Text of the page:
Did you know that most businesses simply don’t charge enough for their products and services? And did you know that sales tests have shown that price is one of the most compelling factors that determines the success of a sale? Is your price right?
So, why don’t folks charge enough? There’s several reasons why businesses or coaches don’t charge enough. But it’s important to keep in mind that undercharging and even recklessly overcharging is dangerous. And the worst thing you can do is not charge at all (with a few exceptions).
There are three main reasons businesses don’t charge enough:
- Not sure about the value they bring to customers: Sometimes this one may seem tough to quantify. But there are several ways you can bring value to customers. For instance, you can offer a speedy service, be an expert in your niche, or offer dedicated service. There are many, many ways you can provide value.
- Lack of confidence: We all get a little shy from time to time, I get it. But if you’ve seen your products and services have a positive impact on your customers’ lives and make them feel good, you have no more excuse to be shy.
- Think they will price out of the market and lose customers: Let’s see. How about we talk to Starbucks, Lamborghini, The Ritz-Carlton, Tiffany & Co, Rolex, or Apple about this one!
Are You Making these 5 Pricing Mistakes in Your Marketing?
Pricing is just as much a marketing consideration as the colors in your brand. Price is a perception of value—period.
Let’s look at a few pricing mistakes below.
Pricing Mistake #1. Thinking price is the customer’s most important buying factor.
Ok, pricing IS important, but it’s by no means the most important factor. Not by a long shot. If you’re giving people what they need and want, and are making them feel good by way of offering them intrinsic value such as:
—then you’ve already won the war. There are many other ways to make customers feel good besides what’s listed above. But you get the picture.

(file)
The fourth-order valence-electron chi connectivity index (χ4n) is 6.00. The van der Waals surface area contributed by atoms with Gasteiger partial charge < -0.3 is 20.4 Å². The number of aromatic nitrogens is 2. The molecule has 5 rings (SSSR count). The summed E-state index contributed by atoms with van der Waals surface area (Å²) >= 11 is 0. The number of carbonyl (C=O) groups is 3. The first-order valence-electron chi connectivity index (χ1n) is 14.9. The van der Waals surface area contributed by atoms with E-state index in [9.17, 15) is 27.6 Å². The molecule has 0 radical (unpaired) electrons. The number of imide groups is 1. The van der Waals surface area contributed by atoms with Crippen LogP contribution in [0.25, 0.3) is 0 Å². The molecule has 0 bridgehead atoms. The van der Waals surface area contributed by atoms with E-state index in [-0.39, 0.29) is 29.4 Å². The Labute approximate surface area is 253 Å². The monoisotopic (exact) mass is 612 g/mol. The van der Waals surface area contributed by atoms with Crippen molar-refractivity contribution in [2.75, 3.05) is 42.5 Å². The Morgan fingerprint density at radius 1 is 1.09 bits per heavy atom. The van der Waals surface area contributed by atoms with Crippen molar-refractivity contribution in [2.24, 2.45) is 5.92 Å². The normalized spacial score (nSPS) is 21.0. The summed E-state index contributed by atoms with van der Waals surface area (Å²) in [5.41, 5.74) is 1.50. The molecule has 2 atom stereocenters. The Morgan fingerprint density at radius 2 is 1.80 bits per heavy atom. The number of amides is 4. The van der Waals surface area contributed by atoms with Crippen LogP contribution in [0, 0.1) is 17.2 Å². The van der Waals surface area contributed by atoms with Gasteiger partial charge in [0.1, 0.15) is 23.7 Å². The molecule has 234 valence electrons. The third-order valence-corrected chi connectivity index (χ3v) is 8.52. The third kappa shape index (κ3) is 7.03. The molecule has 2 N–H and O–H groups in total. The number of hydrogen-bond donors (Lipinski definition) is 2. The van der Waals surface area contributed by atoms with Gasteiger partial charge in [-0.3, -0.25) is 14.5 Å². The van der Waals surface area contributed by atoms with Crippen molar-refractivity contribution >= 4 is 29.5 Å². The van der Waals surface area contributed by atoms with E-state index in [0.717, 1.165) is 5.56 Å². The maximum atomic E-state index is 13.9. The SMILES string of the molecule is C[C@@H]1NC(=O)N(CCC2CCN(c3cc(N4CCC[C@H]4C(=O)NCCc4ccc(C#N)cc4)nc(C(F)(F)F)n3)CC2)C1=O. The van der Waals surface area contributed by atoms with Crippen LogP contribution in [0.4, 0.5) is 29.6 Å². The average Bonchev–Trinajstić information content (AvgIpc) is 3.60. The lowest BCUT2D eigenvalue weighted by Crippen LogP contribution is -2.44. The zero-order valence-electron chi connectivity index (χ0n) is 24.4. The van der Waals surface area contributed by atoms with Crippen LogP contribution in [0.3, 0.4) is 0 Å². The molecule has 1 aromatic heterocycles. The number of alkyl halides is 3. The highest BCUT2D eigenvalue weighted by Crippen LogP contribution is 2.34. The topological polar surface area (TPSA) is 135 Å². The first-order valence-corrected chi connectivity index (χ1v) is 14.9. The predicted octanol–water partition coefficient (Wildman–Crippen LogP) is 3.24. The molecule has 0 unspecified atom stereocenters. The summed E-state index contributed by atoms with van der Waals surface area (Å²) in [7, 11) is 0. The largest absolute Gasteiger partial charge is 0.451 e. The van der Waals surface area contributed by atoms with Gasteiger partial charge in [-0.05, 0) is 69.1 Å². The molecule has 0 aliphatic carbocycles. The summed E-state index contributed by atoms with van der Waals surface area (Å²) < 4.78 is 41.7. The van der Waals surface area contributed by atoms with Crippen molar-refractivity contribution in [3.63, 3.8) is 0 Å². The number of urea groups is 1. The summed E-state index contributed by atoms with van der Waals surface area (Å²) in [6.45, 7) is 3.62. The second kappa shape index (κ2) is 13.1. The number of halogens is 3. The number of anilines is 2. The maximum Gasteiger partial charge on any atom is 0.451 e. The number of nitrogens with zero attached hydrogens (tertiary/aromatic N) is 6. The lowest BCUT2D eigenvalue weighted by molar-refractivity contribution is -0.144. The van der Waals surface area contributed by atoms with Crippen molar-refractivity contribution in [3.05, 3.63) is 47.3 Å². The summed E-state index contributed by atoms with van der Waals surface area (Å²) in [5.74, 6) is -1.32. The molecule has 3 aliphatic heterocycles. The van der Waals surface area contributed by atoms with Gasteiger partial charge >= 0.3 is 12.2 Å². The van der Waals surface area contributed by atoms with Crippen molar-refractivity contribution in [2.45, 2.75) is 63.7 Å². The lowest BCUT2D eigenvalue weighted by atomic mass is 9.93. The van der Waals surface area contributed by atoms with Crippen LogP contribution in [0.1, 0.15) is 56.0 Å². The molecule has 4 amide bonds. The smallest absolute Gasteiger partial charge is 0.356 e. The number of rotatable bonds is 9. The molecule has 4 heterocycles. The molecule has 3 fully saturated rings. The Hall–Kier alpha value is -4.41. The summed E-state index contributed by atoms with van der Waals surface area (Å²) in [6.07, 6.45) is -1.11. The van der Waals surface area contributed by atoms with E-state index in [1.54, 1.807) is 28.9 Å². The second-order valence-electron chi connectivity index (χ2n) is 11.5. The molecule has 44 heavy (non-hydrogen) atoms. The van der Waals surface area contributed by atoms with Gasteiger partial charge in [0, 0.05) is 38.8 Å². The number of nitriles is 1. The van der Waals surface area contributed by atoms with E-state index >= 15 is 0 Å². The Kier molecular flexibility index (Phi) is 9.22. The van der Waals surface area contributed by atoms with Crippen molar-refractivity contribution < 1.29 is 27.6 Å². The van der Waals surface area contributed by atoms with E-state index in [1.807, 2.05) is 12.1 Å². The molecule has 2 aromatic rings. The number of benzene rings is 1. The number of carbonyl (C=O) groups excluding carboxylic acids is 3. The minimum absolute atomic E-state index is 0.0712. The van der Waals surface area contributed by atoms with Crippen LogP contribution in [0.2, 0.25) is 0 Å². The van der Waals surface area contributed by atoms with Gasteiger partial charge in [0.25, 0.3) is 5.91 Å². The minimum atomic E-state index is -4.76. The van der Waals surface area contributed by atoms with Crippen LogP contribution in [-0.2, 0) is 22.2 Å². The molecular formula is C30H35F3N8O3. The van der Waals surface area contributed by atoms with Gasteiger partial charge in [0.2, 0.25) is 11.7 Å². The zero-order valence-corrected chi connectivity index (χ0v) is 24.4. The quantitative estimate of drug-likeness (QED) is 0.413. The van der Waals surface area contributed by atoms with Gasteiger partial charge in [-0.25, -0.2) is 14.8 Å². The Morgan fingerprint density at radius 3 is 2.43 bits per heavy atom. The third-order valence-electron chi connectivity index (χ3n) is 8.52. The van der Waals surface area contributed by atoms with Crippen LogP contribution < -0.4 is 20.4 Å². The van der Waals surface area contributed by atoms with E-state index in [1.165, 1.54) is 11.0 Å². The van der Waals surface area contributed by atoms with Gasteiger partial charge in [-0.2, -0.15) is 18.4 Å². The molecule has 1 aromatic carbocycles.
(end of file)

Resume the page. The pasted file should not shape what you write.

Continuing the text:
— Angela Murphy ?☀️ (@justpositionit) March 27, 2017
Pricing Mistake #2. Thinking you have to match or underprice in a competitive market.
We all may think our products and services are commodities, but there are ALWAYS ways to differentiate and charge higher prices. Refer to the list above in point #3. How are they differentiating?
There’s hundreds of ways you can differentiate.
A few examples are:
- Offering a niche service
- Offering speedy service
- Being the only one to offer something
- Having unique branding
- Entertaining people
The list can go on.
Pricing Mistake #3. Not knowing the cost of your product or service.
We’re all in business to make money, and knowing what your true costs are is critical to pricing correctly. I’ve seen it. Many businesses lose money on a sale because they don’t truly understand their costs.
Granted, there are instances when you’ll take a loss on a sale for specific marketing and business reasons, but in no way should you operate in this way. Calculating your costs can be complicated, but here are a few things to consider when pricing your products and services:
- Labor costs
- Sales discounts
- Marketing and advertising costs
- Cost of raw materials
- Packaging costs
- Shipping costs
Disclaimer: The information in this article is intended to be general information and not tax or legal advice. Every situation is different. Please consult your tax advisor or CPA.
Pricing Mistake #4. Always thinking that dropping the cost will result in more sales.
Yes, we all love a sale, don’t we?
BUT, when you lower your costs, you cheapen the perception of your quality. Now, there are strategic reasons to lower your costs initially—after all, that first dollar from a customer is always the hardest to get. If your strategy is to lower the cost of entry, only to upsell at a later point in time, that strategy may be justifiable.
But lowering your costs for costs’ sake is the fastest way to go out of business.
Pricing Mistake #5. Thinking you’ll get better clients if your prices are lower.
Wrong! This can actually have the opposite effect. You want clients and customers who actually value your work. This will help you avoid dealing with customers who can never be satisfied, are cheapskates, or who will want refunds—or even worse, those who will file lawsuits.
When pricing your products, think about the type of clientele you want to work with.
The Bottom Line
Price is a perception of value. Develop boundaries and understand your true costs of the products you manufacture or the services you provide. One of the best ways to justify price is to demonstrate your value.
You can do this through:
- Thought leadership
- Case studies
- Social proofing
- Branding and more
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